This assertion of the formative influence of American life, which surfaced briefly in the 1890s, was widely accepted among French intellectuals in the 1920s.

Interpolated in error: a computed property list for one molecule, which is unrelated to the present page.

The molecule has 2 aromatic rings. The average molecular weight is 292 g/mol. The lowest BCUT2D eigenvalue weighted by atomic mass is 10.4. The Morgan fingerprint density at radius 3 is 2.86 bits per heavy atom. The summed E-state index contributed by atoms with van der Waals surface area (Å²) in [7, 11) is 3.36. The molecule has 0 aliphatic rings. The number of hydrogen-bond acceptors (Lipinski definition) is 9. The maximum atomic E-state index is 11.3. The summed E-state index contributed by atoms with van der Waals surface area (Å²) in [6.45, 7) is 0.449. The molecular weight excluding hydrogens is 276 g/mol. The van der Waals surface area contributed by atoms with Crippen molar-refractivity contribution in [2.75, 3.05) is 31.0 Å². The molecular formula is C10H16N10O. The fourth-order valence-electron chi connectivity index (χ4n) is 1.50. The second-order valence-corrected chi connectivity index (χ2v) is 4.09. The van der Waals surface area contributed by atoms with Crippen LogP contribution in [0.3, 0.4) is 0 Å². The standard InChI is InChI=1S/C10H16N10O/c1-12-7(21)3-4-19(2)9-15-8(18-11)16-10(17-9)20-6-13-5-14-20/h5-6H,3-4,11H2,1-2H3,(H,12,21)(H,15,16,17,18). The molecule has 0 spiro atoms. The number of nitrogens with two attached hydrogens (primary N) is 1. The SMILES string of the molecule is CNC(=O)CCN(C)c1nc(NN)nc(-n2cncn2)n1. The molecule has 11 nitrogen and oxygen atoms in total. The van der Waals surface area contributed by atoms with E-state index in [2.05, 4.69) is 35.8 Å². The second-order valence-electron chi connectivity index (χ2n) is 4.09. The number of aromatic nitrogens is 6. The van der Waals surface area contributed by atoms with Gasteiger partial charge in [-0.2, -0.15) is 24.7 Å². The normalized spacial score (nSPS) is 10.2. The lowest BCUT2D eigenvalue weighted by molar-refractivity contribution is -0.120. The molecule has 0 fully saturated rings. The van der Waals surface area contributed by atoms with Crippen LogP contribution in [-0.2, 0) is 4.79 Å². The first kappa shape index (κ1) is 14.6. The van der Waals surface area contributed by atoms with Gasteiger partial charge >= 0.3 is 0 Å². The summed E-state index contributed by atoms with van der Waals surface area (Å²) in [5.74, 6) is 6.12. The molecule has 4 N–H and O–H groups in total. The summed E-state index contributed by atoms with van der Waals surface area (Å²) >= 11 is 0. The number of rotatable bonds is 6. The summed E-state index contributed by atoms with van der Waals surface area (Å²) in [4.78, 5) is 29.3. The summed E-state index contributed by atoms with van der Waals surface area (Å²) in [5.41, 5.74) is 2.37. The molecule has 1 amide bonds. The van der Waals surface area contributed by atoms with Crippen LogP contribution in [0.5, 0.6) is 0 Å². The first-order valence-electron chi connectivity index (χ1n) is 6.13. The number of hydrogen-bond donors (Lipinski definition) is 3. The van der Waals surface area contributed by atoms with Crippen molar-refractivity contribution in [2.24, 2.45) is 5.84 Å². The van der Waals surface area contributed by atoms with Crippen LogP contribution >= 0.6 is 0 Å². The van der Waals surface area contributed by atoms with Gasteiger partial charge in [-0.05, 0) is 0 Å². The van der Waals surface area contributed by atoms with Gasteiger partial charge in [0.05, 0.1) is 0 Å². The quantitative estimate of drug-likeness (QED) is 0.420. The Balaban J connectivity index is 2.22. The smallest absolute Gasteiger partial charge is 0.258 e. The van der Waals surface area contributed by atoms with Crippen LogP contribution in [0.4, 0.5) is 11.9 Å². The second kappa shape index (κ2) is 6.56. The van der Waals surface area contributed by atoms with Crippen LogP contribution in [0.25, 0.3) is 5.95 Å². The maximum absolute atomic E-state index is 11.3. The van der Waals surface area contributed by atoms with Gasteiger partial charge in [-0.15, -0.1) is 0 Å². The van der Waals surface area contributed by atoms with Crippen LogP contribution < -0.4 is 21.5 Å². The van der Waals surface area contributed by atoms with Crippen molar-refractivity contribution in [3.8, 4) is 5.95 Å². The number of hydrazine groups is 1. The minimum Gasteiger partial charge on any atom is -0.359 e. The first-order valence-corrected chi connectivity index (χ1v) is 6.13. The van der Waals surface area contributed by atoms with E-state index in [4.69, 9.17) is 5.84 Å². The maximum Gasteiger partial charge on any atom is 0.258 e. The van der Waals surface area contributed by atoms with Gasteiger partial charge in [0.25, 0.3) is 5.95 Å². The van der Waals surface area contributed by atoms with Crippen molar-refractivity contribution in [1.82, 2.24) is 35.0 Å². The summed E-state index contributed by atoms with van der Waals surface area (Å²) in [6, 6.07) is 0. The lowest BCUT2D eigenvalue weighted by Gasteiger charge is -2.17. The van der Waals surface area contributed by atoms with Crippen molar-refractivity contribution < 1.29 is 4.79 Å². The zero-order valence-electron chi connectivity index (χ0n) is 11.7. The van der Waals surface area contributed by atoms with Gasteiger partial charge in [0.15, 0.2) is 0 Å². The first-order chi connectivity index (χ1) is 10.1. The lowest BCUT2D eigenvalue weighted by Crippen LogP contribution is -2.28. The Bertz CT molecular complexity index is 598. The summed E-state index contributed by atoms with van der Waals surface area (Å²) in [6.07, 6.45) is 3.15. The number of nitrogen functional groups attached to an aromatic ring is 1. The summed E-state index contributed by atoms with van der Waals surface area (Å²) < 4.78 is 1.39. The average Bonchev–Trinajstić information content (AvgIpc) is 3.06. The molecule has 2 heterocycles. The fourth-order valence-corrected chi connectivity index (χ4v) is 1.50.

The organization of this study has been largely determined by a desire to clarify the interaction between the concerns of the French observer and the dynamic aspects of American life. Part I describes two different conceptions of American life which held sway among French observers in the prewar and wartime eras. These approaches, combined with the ideological orientation of the observers discussed in Part II, chapter 4, comprise the initial perspective against which French observers judged the events of the twenties. Their reactions to the broad pattern of events set in motion by the war, including the decline of Europe and the rise of American civilization, are presented in the last two chapters of Part II. Parts III and IV detail the attitudes of the intellectuals to the major new developments in American foreign policy and American society during the twenties. These reactions forced Frenchmen to reformulate their image both of the United States and of Franco-American relations as shown in Part V. The final section demonstrates that the new conceptions of the twenties proved to be surprisingly durable despite the upheaval of the Great Depression and World War II.